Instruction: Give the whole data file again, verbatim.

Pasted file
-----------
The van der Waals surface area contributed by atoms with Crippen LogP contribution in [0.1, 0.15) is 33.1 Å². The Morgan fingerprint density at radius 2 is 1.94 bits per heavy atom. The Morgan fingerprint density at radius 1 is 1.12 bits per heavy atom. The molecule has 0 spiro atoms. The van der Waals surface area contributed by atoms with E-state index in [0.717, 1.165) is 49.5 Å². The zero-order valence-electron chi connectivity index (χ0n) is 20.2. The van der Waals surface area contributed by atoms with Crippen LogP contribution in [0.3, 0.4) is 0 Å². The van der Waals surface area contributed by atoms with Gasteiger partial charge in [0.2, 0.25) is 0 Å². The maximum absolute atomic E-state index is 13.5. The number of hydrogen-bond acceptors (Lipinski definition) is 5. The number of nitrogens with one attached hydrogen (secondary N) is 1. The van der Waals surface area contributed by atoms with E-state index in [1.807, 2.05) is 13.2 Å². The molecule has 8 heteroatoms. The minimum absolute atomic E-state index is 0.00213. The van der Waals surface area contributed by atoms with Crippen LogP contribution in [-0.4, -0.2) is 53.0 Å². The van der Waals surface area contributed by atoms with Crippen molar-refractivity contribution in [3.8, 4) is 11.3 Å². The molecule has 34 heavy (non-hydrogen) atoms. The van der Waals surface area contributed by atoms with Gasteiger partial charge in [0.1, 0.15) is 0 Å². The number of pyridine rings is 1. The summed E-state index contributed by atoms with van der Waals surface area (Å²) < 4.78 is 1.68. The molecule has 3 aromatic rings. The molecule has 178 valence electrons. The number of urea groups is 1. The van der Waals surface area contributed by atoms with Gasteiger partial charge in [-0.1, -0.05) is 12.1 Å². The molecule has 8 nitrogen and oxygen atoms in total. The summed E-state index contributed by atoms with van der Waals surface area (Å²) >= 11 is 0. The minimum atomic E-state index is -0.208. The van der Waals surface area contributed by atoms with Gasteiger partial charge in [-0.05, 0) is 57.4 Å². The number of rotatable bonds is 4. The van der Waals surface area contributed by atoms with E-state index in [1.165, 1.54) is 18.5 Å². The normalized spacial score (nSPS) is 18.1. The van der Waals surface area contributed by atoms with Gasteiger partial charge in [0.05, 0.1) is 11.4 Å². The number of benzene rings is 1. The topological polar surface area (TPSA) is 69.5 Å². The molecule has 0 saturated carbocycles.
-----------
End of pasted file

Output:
The van der Waals surface area contributed by atoms with Crippen LogP contribution in [0.1, 0.15) is 33.1 Å². The Morgan fingerprint density at radius 2 is 1.94 bits per heavy atom. The Morgan fingerprint density at radius 1 is 1.12 bits per heavy atom. The molecule has 0 spiro atoms. The van der Waals surface area contributed by atoms with E-state index in [0.717, 1.165) is 49.5 Å². The zero-order valence-electron chi connectivity index (χ0n) is 20.2. The van der Waals surface area contributed by atoms with Crippen LogP contribution in [0.3, 0.4) is 0 Å². The van der Waals surface area contributed by atoms with Gasteiger partial charge in [0.2, 0.25) is 0 Å². The maximum absolute atomic E-state index is 13.5. The number of hydrogen-bond acceptors (Lipinski definition) is 5. The number of nitrogens with one attached hydrogen (secondary N) is 1. The van der Waals surface area contributed by atoms with E-state index in [1.807, 2.05) is 13.2 Å². The molecule has 8 heteroatoms. The minimum absolute atomic E-state index is 0.00213. The van der Waals surface area contributed by atoms with Crippen LogP contribution in [-0.4, -0.2) is 53.0 Å². The van der Waals surface area contributed by atoms with Crippen molar-refractivity contribution in [3.8, 4) is 11.3 Å². The molecule has 34 heavy (non-hydrogen) atoms. The van der Waals surface area contributed by atoms with Gasteiger partial charge in [0.1, 0.15) is 0 Å². The number of pyridine rings is 1. The summed E-state index contributed by atoms with van der Waals surface area (Å²) < 4.78 is 1.68. The molecule has 3 aromatic rings. The molecule has 178 valence electrons. The number of urea groups is 1. The van der Waals surface area contributed by atoms with Gasteiger partial charge in [-0.1, -0.05) is 12.1 Å². The molecule has 8 nitrogen and oxygen atoms in total. The summed E-state index contributed by atoms with van der Waals surface area (Å²) >= 11 is 0. The minimum atomic E-state index is -0.208. The van der Waals surface area contributed by atoms with Gasteiger partial charge in [-0.05, 0) is 57.4 Å². The number of rotatable bonds is 4. The van der Waals surface area contributed by atoms with E-state index in [1.165, 1.54) is 18.5 Å². The normalized spacial score (nSPS) is 18.1. The van der Waals surface area contributed by atoms with Gasteiger partial charge in [0.05, 0.1) is 11.4 Å². The number of benzene rings is 1. The topological polar surface area (TPSA) is 69.5 Å². The molecule has 0 saturated carbocycles.